In-app purchases in mobile and social games seems to be the latest hot button topic for parents to be mindful of nowadays. Whether it’s £900 in FarmVille or $1400 in Smurfs’ Village, kids seem to be all too quick to accidentally run up a debt on mommy and daddy’s credit cards.

The issue has become so widespread that the Federal Trade Commission is now investigating this new pricing model at the behest of several US senators. We recently spoke with W3i/Recharge Studios’ VP and General Counsel Hayden Creque, a gentleman whose company developed the popular social iPhone game Dolphin Play, about the proactive stance the company is taking to address the issue of in-app purchases head on.

In response to the ongoing problem of accidental purchases in freemium games, you’ve made some significant changes to your processes. Can you tell us what you’re doing to curb accidental spending?

Recharge Studio’s top priority is to provide transparency in all in-app transactions. It is our belief that clear choice, consent and control can go a long way in preventing accidental spending. To that end, we’ve reduced the incremental price points for in-app purchases in Dolphin Play with the highest point now $49.99. In addition we’ve added disclosures to our App Store description and in our application’s terms of service. Readers can view the full disclosure on our blog.

Additionally, going forward, Recharge Studios is attempting to include time based purchase limits if practical for future titles. Lastly, we reached out to Apple expressing our concerns and recommending changes to the in-app purchase process to include password requirements for each and every in-app purchase.

Before implementing these changes, how frequently did you receive complaints about accidental purchases in Dolphin Play, or requests for refunds on in-app purchases?

Because we only have one game released, we’ve had very few complaints. Dolphin Play has been installed a million times and to date we’ve only had a couple dozen contacts to Recharge. Of the million installs, refunds account for less than 1/10th of a percent.

Have the changes you’ve made reduced that number?

It’s too early to tell. While the changes are meant to reduce inadvertent in-app purchases, they serve a dual purpose. The mobile ecosystem is expanding rapidly and creating a great new economic marketplace. But with the rapid growth, those of us innovating in the space need to be prudent and watchful to how the public is receiving and perceiving the changes. We want to make sure we provide insanely great experiences. When we started to see concerns rising, we wanted to be part of the solution and acknowledge that this is the beginning of a new marketplace that will probably see many more changes to come.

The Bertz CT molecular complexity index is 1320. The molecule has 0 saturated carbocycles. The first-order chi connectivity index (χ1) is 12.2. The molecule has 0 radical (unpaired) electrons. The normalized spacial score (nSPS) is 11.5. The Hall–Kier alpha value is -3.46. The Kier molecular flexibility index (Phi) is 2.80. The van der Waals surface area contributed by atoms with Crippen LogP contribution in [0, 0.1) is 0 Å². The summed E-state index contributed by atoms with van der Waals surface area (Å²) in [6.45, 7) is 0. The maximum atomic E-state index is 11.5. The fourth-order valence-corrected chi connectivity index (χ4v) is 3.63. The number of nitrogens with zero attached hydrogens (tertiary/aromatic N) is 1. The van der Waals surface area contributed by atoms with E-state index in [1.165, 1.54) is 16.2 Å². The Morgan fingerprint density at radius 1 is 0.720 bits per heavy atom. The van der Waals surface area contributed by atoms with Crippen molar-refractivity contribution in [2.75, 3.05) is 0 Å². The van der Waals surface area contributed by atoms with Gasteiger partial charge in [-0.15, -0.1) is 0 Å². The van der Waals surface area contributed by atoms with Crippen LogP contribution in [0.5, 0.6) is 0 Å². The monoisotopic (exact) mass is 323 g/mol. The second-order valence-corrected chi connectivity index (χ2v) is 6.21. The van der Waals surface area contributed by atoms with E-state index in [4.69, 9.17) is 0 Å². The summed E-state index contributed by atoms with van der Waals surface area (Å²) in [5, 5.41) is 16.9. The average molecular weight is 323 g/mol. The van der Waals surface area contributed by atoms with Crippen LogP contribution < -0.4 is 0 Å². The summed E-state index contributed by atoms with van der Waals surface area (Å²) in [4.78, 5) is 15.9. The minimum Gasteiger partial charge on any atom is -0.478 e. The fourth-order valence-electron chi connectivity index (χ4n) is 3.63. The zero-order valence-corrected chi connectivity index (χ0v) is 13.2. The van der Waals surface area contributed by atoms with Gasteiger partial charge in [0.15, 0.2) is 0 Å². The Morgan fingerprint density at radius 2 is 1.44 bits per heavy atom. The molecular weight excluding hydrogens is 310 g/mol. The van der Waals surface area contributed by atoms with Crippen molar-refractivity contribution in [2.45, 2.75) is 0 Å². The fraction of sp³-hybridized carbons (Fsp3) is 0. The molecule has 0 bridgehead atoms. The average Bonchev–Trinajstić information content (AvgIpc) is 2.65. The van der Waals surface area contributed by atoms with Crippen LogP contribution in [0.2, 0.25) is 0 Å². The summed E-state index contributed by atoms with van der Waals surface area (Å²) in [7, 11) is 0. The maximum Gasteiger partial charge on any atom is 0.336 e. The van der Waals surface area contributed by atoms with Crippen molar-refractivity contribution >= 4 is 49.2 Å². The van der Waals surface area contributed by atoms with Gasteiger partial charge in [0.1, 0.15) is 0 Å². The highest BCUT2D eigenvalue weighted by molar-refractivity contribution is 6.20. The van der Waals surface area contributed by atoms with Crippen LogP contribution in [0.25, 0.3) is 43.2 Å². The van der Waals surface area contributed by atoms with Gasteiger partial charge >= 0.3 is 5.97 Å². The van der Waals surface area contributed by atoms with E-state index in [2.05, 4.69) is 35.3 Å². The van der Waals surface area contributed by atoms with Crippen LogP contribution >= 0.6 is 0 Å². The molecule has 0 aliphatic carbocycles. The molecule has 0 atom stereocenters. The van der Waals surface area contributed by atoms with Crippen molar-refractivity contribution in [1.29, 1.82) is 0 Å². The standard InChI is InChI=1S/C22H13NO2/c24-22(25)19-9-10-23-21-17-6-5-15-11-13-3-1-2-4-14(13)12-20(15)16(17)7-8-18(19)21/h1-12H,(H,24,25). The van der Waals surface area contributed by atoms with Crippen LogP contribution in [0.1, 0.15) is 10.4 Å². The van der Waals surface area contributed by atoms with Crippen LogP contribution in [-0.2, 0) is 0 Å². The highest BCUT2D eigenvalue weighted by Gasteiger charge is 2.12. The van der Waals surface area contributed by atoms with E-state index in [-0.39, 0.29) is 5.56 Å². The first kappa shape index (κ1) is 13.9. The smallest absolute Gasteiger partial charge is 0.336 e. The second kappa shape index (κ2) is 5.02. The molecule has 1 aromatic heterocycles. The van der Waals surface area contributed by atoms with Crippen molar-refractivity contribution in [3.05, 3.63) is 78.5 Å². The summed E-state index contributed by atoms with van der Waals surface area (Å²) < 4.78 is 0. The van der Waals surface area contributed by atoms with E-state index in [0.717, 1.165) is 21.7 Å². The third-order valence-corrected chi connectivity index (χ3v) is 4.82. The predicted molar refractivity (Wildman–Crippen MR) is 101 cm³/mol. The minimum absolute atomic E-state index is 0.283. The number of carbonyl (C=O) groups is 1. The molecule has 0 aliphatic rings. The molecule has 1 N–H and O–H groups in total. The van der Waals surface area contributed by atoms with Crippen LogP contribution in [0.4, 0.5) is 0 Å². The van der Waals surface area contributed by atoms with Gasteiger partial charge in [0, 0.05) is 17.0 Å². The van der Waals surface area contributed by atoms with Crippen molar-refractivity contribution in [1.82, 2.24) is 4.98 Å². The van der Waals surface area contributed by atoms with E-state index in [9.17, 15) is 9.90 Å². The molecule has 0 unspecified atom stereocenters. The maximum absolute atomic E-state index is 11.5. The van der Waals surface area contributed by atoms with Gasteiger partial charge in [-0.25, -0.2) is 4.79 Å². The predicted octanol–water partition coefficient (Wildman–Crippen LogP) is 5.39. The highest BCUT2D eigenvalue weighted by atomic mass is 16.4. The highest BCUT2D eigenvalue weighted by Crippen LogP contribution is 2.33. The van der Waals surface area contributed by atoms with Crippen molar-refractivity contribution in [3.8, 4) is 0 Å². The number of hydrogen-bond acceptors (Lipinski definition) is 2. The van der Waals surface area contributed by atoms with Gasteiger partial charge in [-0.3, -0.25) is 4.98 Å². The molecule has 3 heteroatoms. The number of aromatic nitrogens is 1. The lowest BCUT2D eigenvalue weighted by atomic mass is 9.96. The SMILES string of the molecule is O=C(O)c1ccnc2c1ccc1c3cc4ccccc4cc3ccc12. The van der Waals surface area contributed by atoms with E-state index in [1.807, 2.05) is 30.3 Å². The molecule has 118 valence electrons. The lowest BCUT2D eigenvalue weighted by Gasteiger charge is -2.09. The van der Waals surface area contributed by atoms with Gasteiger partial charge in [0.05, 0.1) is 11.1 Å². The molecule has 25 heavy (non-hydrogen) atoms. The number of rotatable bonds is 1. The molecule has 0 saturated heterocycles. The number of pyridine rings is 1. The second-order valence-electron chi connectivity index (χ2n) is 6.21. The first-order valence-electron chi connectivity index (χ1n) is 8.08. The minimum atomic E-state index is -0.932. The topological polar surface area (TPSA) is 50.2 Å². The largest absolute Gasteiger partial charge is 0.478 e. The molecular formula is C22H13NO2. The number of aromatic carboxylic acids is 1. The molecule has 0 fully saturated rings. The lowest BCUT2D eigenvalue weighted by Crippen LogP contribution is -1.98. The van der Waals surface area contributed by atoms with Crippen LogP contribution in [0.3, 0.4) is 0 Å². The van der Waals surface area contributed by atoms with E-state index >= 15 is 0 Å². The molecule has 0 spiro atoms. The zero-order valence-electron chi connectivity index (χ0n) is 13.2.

You’ve reached out to US Senator Amy Klobuchar of Minnesota to let her know about the changes you’ve made and the position you’re taking. What was the response like?

At this point we haven’t heard back from Minnesota’s senior senator, but as a Minnesota based company with Minnesota employees, we offered to serve as a resource to answer any questions her staff may have on the industry.

Like App Store purchases, in-app purchases tend to require users to enter their iTunes account password. Considering that a login is required before anything is charged, isn’t the onus on the parent to protect their password rather than on the developer to throw up roadblocks between their products and the consumer?

Sure, in business the less friction that exists between consumers and purchase points is ideal. What appears to be the real concern is a misunderstanding of virtual goods/currency and in-app purchases.

Anytime a new product is brought to market, or a new marketplace is created, especially of a digital nature, there needs to be an element of education that comes along with it to ensure people understand and are comfortable in the space. Apple needs to do what it can on their end, developers need to be clear and up front in disclosures and game design, and parents need to know what they’re downloading on their devices and giving their children access. The onus is on all of us.

What’s the best long-term solution to the problem? Does Apple need to step up and change the way it handles in-app purchases?

We’re not going to tell Apple what it needs to do. What we will do is share our experiences on the front line with Apple. The 15 minute window after entering a password that an iOS user has to make additional purchases with little to no verification is concerning to parents. The public is speaking up and we hear them. As the marketplace evolves and matures, it will only become stronger for businesses to innovate, providing users additional opportunities for great experiences.